I was off last Friday and Monday and took a four-day weekend birding trip to western Nebraska. The end of August and early September is one the most exciting times to go birding because migration peaks for many species, particularly passerines (songbirds). Once we move past early September, the number of species leaving our part of the world for warmer climes increases quickly . Many species like orioles, kingbirds and warblers will soon be all but summer memories. Fall migration occurs in spurts and is affected by weather. Cold fronts, in particular, influence when birds decide to take flight. However, not all cold fronts cause birds to migrate (and result in productive birding) and there are other variables affecting migration. Thus, birding is unpredictable and I seemed to have missed a big wave of migrants during my recent trip. By the end, I tallied 148 species and had a great time. I also got around. I visited two State Parks, nine State Recreation Areas, two Wildlife Management Areas, three Waterfowl Production Areas and two National Wildlife Refuges. Below, are some pictorial highlights from the trip.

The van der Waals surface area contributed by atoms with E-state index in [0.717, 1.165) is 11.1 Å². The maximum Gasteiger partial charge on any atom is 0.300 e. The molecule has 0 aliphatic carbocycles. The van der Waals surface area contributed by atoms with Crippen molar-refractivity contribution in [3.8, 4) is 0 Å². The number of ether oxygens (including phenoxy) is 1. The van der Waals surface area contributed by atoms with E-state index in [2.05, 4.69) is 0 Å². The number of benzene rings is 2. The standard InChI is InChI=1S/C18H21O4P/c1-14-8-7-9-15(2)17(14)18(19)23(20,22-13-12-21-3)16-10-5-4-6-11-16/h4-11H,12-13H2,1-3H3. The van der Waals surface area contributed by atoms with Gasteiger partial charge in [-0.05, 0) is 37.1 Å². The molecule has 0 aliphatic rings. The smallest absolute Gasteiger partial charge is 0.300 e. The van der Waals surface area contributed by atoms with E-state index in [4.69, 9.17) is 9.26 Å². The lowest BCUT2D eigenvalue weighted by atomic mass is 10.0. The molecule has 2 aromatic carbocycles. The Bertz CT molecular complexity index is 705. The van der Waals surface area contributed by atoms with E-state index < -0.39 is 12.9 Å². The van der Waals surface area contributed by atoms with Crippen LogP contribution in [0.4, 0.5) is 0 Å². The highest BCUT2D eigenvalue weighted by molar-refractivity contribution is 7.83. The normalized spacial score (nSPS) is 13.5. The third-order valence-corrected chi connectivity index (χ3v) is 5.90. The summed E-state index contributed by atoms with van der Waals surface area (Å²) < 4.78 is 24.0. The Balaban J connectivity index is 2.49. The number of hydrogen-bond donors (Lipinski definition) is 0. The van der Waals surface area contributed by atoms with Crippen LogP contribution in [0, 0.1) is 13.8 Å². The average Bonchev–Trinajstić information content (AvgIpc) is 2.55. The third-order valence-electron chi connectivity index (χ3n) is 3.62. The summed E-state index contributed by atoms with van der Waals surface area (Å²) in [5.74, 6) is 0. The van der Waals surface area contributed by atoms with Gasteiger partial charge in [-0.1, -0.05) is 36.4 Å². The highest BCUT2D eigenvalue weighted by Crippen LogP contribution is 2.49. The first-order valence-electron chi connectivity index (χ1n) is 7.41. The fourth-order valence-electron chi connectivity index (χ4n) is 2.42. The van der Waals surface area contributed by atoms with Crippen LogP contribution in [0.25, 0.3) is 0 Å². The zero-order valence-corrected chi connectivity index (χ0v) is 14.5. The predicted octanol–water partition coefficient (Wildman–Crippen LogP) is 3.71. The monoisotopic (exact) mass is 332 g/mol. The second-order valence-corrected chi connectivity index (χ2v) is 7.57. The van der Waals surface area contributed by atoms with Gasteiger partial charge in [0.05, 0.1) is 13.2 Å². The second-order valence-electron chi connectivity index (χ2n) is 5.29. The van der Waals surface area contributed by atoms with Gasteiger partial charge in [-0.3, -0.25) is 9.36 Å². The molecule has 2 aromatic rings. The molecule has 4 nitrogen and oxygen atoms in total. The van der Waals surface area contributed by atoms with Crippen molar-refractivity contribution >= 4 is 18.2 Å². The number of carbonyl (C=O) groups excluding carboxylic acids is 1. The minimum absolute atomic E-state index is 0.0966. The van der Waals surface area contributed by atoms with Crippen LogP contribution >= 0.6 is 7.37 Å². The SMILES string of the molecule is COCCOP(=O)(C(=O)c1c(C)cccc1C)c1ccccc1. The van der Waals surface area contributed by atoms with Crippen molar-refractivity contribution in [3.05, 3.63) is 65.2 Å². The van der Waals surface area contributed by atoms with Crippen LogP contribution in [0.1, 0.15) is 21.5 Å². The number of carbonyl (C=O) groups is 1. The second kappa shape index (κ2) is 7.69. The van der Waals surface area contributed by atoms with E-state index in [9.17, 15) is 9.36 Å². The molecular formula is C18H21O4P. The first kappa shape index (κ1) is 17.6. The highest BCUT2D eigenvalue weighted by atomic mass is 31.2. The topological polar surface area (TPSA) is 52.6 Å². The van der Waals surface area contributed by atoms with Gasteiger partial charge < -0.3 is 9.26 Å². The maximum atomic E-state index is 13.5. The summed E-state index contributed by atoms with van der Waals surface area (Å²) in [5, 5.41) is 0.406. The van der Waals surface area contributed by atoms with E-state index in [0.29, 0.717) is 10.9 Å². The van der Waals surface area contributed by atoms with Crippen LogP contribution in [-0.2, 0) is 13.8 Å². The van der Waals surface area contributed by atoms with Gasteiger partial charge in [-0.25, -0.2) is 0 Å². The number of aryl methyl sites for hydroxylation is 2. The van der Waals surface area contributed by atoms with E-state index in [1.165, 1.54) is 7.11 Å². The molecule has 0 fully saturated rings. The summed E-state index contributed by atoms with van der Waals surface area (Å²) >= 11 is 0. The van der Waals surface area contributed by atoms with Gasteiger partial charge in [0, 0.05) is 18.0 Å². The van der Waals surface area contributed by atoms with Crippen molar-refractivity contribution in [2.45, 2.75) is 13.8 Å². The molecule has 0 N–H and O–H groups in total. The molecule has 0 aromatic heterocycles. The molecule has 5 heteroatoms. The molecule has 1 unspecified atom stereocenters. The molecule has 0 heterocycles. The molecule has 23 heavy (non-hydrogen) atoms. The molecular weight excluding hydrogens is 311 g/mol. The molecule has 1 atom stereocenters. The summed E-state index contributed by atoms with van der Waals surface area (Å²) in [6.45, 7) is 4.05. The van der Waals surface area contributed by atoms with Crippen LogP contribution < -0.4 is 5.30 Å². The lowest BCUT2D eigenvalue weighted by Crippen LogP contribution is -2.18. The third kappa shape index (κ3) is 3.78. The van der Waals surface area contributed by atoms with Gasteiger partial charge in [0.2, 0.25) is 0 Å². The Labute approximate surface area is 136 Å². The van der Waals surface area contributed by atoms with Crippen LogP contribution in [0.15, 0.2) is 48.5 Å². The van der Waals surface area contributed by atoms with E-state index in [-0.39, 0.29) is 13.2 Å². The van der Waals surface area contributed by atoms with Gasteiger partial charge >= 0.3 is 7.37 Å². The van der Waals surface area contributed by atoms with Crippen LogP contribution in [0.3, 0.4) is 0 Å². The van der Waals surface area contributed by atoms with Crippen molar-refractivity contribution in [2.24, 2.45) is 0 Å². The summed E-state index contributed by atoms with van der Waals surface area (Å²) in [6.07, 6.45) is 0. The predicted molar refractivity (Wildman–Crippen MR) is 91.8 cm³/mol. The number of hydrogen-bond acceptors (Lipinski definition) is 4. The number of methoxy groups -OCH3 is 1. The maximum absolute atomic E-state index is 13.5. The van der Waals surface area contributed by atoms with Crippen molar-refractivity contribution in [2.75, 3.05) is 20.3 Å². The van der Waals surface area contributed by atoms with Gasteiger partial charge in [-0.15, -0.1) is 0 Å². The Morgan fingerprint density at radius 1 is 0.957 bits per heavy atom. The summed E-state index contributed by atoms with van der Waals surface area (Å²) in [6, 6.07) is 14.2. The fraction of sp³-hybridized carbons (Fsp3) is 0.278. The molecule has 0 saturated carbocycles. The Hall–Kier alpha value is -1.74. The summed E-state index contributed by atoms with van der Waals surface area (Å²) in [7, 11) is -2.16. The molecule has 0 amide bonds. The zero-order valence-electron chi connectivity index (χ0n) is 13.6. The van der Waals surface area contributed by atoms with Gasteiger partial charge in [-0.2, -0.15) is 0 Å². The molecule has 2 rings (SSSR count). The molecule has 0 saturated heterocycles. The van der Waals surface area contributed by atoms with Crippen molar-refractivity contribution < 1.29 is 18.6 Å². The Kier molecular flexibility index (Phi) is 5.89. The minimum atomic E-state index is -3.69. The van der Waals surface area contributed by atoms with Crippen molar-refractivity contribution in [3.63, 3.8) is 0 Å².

Joel Jorgensen is a Nebraska native and he has been interested in birds just about as long as he has been breathing. He has been NGPC’s Nongame Bird Program Manager for eight years and he works on a array of monitoring, research, regulatory and conservation issues. Nongame birds are the 400 or so species that are not hunted and include the Whooping Crane, Least Tern, Piping Plover, Bald Eagle, and Peregrine Falcon. When not working, he enjoys birding.